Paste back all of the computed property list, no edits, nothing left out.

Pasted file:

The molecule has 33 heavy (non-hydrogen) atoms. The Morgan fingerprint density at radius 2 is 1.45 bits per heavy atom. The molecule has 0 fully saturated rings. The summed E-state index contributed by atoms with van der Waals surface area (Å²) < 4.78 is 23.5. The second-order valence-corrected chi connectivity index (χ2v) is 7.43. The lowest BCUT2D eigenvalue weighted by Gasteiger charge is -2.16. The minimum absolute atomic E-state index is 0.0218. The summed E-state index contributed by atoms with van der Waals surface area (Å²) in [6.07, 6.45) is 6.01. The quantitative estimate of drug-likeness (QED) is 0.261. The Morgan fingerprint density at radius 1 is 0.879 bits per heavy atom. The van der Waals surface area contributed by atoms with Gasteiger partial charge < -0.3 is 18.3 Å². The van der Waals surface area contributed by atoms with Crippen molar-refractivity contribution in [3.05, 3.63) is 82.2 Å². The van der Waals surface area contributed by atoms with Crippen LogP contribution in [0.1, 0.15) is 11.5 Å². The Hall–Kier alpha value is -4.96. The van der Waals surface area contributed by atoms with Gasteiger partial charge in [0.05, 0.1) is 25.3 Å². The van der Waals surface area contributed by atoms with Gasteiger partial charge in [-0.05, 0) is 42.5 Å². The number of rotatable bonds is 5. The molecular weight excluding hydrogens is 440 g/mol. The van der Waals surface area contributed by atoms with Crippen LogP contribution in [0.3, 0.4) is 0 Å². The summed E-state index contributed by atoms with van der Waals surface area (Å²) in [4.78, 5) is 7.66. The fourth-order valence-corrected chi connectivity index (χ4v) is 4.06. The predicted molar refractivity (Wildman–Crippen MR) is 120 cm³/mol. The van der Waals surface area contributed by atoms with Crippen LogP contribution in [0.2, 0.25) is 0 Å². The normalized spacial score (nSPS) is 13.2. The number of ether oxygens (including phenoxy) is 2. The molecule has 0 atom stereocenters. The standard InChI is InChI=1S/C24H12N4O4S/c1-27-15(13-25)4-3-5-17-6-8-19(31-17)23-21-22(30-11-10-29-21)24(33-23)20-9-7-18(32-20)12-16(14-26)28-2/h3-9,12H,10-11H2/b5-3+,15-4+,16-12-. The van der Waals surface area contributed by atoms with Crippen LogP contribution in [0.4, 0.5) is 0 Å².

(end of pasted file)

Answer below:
The molecule has 33 heavy (non-hydrogen) atoms. The Morgan fingerprint density at radius 2 is 1.45 bits per heavy atom. The molecule has 0 fully saturated rings. The summed E-state index contributed by atoms with van der Waals surface area (Å²) < 4.78 is 23.5. The second-order valence-corrected chi connectivity index (χ2v) is 7.43. The lowest BCUT2D eigenvalue weighted by Gasteiger charge is -2.16. The minimum absolute atomic E-state index is 0.0218. The summed E-state index contributed by atoms with van der Waals surface area (Å²) in [6.07, 6.45) is 6.01. The quantitative estimate of drug-likeness (QED) is 0.261. The Morgan fingerprint density at radius 1 is 0.879 bits per heavy atom. The van der Waals surface area contributed by atoms with Gasteiger partial charge < -0.3 is 18.3 Å². The van der Waals surface area contributed by atoms with Crippen molar-refractivity contribution in [3.05, 3.63) is 82.2 Å². The van der Waals surface area contributed by atoms with Crippen LogP contribution in [0.1, 0.15) is 11.5 Å². The Hall–Kier alpha value is -4.96. The van der Waals surface area contributed by atoms with Gasteiger partial charge in [0.05, 0.1) is 25.3 Å². The van der Waals surface area contributed by atoms with Gasteiger partial charge in [-0.05, 0) is 42.5 Å². The number of rotatable bonds is 5. The molecular weight excluding hydrogens is 440 g/mol. The van der Waals surface area contributed by atoms with Crippen LogP contribution in [0.3, 0.4) is 0 Å². The summed E-state index contributed by atoms with van der Waals surface area (Å²) in [4.78, 5) is 7.66. The fourth-order valence-corrected chi connectivity index (χ4v) is 4.06. The predicted molar refractivity (Wildman–Crippen MR) is 120 cm³/mol. The van der Waals surface area contributed by atoms with Crippen LogP contribution in [0.2, 0.25) is 0 Å². The normalized spacial score (nSPS) is 13.2. The number of ether oxygens (including phenoxy) is 2. The molecule has 0 atom stereocenters. The standard InChI is InChI=1S/C24H12N4O4S/c1-27-15(13-25)4-3-5-17-6-8-19(31-17)23-21-22(30-11-10-29-21)24(33-23)20-9-7-18(32-20)12-16(14-26)28-2/h3-9,12H,10-11H2/b5-3+,15-4+,16-12-. The van der Waals surface area contributed by atoms with Crippen LogP contribution in [0.4, 0.5) is 0 Å².